- Dry sliding resistance of the Ti-6Al-4V alloys is improved by nitriding or ferritic nitrocarburizing. The nitriding temperature must be selected based on understanding the main wear mechanism for a given application (i.e., specific load and sliding speed conditions). When wear is determined by the resistance of the compound layer (low loads and low sliding speeds), the nitriding treatment has to be carried out at 800˚C (1470˚F). In this case, the compound layer has optimal properties with respect to resistance to adhesion and fragmentation. When the material is exposed to delamination (high loads and high sliding speeds), the strength of the diffusion layer has to be maximized. In this case, the nitriding temperature should be in the range of 900˚C (1650˚F) in order to enhance the hardening of the diffusion layer.
The Future of Nitriding Technology
A more advanced form of gas nitriding known as ZeroFlow® technology offers much tighter nitriding-potential control. In addition, it uses less process ammonia and is equipped with a vacuum purge to minimize nitrogen usage. For example, this technology can extend life in aluminum extrusion dies made of H10, H11 and H13 tool steel that experience severe wear in service due in part to elevated operating temperatures. The bottom line was that a higher volume of aluminum could be extruded into a die that was nitrided only once as opposed to conventional (single-stage) gas nitriding that required reworking (re-nitriding) the die a total of seven times (Fig. 10 – online only).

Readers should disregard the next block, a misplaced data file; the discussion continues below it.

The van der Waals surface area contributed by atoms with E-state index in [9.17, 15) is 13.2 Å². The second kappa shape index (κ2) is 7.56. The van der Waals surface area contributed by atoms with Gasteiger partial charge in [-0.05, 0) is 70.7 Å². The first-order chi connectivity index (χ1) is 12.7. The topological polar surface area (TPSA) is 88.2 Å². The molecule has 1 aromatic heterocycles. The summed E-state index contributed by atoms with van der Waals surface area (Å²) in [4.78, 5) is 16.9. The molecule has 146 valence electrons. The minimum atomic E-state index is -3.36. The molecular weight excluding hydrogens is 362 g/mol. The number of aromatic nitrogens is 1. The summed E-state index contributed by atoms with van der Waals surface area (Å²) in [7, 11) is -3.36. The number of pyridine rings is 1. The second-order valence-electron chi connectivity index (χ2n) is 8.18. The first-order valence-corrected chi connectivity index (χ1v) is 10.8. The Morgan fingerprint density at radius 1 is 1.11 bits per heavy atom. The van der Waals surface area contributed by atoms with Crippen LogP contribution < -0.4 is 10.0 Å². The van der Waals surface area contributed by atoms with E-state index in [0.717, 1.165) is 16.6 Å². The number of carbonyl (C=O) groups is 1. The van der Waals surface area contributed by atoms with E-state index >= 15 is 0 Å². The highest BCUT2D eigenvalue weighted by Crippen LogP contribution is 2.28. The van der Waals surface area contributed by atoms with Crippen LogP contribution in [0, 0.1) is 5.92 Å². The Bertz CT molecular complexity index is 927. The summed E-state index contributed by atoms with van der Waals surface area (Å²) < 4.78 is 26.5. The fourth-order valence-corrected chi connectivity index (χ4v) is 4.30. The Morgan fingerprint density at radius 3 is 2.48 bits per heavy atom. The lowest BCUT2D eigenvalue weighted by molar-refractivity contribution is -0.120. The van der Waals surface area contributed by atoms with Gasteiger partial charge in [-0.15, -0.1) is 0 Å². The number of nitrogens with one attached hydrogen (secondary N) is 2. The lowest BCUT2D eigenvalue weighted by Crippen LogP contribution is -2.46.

The die failure mechanisms were found to be due to wear, heat and edge cracking (fracturing). The fracturing was due to the formation of nitriding networks at the corners from over-nitriding (Fig. 11). Resolution of the problem required stringent nitriding-potential control (e.g., going from a KN value of 1.0 to 0.4).
Nitriding is a case-hardening process that offers the design engineer control over important tribological properties as well as minimal component distortion. Optimizing diffusion-related processes and the use of modeling and simulation to control heat treatment are now a practical reality.
- Herring. Daniel H., “Gas Nitriding - Something Old and Something New,” Industrial Heating, Aug. 2017
- ASM Handbook, Volume 18, “Friction, Lubrication and Wear Technology, (George E. Totten, Ed.), “Tribology of Nitrided and Nitrocarburized Steels” by J. Senatorski, J. Tacikowski, E. Rolinski, S. Lampman, ASM International, 2017
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- McCann, Jake, “Gas and Ion (Plasma) Nitriding: What’s the Difference?,” Advanced Heat Treat Corporation White Paper
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- Ooi, Steve and H.K.D.H. Bhadeshia, “Duplex Hardening Steels for Aeroengine Bearings,” ISIJ International, Vol. 52 (2012), No. 11, pp. 1927-1934
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- Revankar, Goutam Devaraya and R. Shetty. S. Roa and V. Gaitonde, “Wear Resistance Enhancement of Titanium Alloy (Ti-6Al-4V) Alloy By Ball Burnishing Process,” Journal of Materials Research and Technology, Volume 6, Issue 1, January-March 2017, pp. 13-32